Senior staff have the worst work-life balance

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According to a recent report from Morgan Redwood, 39% of businesses feel work-life balance has the biggest influence on staff morale, with senior managers and board members regarded as having the worst work-life balance.

When compared to a similar report from 2009, work-life balance is now regarded as the most influential factor for staff morale, a leap up from its previous ranking of sixth.

As part of the study, senior managers were asked to rate their employees’ level of morale out of 10, (with 10 being excellent) which found the average rating was just 5.2. When asked what factors were most likely to adversely affect morale, a poor work-life balance was seen as number one, according to 33.2% of those questioned.

When asked to rank “who has the best work-life balance” senior managers came out as fourth, with only the board deemed to have a worse balance. The “wider workforce” were deemed to have the best balance, followed by junior and middle managers.

Janice Haddon, MD of Morgan Redwood, says: “A considerable number saw a poor work-life balance adversely affecting morale within the workplace. If senior managers experience a poor work-life balance, this can lead to stress, worry, lower energy and poor concentration, which can then drip feed down to junior management teams, ultimately having a negative impact on the business as a whole.”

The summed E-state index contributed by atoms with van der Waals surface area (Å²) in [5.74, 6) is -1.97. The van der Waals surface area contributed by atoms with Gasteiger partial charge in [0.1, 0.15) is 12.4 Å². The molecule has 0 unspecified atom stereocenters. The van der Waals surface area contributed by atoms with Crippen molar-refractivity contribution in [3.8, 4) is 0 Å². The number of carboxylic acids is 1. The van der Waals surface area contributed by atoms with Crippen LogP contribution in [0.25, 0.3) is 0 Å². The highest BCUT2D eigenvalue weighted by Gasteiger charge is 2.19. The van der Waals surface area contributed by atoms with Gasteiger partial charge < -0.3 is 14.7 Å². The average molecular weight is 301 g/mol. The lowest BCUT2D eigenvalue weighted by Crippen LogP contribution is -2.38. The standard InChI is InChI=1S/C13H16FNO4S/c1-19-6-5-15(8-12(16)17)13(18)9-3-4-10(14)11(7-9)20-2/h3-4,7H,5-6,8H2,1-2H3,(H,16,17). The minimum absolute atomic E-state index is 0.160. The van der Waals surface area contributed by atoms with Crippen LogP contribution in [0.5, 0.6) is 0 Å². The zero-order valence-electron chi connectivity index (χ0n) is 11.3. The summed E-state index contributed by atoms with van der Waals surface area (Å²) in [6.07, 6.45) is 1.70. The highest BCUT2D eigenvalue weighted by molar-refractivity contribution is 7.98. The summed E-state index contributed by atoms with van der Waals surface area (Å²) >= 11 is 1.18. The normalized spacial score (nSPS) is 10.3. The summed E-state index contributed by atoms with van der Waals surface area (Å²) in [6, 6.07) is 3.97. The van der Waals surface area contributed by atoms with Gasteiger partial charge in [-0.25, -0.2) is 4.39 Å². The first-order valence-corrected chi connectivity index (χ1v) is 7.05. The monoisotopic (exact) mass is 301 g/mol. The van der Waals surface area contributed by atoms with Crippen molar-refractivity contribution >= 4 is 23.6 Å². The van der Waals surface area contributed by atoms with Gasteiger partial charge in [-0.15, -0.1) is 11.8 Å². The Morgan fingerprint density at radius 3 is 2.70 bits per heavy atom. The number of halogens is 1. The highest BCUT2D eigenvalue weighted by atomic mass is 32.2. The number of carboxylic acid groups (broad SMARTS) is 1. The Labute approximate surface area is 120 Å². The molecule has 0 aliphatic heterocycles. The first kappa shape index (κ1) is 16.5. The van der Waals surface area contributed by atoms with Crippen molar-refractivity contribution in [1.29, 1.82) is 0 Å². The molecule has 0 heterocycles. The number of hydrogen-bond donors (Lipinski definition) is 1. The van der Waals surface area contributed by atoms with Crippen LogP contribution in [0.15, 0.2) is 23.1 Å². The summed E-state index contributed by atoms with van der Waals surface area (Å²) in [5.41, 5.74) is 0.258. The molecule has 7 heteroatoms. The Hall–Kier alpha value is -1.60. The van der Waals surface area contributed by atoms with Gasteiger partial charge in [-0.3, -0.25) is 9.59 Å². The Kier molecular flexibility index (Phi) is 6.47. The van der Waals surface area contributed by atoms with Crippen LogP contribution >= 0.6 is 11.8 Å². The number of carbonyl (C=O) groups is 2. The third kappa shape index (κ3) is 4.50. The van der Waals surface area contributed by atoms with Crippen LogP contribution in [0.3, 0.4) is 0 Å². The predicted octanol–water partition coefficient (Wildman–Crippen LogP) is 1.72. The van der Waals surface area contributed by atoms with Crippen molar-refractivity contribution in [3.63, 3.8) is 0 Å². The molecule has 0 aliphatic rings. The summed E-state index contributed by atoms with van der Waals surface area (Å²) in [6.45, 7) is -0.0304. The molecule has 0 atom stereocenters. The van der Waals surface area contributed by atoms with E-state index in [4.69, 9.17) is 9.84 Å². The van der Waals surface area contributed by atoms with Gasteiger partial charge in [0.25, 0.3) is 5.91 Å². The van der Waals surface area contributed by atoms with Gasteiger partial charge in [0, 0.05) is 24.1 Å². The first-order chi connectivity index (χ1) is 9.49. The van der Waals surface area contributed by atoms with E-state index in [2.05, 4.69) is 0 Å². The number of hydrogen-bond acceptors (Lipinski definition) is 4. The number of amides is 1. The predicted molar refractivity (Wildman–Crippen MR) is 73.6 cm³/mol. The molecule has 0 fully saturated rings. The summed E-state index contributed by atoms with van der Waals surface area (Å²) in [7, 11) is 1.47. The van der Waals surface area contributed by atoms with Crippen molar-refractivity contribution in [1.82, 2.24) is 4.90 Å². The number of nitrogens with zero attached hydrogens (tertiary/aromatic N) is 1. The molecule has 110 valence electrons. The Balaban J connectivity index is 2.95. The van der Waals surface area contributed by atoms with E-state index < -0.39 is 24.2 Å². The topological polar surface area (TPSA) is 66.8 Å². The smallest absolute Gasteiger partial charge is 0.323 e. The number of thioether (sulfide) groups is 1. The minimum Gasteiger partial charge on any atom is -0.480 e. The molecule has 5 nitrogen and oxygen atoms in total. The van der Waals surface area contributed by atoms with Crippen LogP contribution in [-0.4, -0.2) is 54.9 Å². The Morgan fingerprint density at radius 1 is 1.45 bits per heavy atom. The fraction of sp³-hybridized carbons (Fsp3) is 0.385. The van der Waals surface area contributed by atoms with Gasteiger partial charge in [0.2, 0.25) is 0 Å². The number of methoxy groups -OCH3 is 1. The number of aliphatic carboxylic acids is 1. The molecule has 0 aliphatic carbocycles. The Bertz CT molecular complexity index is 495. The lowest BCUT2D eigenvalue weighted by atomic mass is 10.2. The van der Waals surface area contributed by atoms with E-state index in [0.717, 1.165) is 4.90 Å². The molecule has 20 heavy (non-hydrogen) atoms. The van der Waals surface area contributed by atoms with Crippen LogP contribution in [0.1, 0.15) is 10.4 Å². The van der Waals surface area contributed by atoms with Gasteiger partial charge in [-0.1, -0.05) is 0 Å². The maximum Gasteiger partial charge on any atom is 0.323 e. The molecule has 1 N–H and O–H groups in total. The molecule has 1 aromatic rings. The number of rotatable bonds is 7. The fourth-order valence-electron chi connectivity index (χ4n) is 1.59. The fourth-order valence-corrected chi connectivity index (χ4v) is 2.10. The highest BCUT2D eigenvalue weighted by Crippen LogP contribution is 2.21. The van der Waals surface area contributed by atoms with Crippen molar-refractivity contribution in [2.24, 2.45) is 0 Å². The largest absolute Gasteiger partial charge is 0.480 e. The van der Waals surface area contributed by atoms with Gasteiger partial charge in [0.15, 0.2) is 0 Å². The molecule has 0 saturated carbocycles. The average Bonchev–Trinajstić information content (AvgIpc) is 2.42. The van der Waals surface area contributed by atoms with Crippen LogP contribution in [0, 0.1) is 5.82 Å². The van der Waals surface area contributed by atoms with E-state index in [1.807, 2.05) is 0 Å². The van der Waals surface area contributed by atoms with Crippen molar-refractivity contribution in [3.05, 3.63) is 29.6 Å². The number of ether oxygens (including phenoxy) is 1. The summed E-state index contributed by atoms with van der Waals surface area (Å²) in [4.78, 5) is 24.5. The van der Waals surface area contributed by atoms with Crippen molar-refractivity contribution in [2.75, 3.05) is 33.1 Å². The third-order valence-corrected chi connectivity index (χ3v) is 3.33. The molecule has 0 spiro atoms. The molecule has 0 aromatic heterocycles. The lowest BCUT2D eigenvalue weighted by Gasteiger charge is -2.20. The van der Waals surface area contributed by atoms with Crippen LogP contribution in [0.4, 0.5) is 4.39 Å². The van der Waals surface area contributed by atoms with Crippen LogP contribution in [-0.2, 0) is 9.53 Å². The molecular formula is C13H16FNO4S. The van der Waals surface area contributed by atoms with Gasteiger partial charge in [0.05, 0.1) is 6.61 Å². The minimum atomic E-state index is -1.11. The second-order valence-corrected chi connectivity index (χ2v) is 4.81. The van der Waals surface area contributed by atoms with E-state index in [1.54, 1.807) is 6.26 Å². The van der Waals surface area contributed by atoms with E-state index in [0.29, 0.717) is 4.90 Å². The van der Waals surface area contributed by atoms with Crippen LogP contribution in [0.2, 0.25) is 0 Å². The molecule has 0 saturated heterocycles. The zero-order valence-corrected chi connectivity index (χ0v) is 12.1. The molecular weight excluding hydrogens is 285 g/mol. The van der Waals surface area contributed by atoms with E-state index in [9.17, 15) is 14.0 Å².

Janice adds: “Stress and lack of morale in a business needs to be treated at the source. In order to keep up business performance, senior managers need to maintain a healthy work-life balance. This positive balance can then filter on to the wider workforce. Overworked employees with no time for their personal affairs will soon face burnout, so employers need to take action to meet the needs of their staff.”

 

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    AUTHOR

    Molly Dyson

    Former Editor – PA Life

    All stories by: Molly Dyson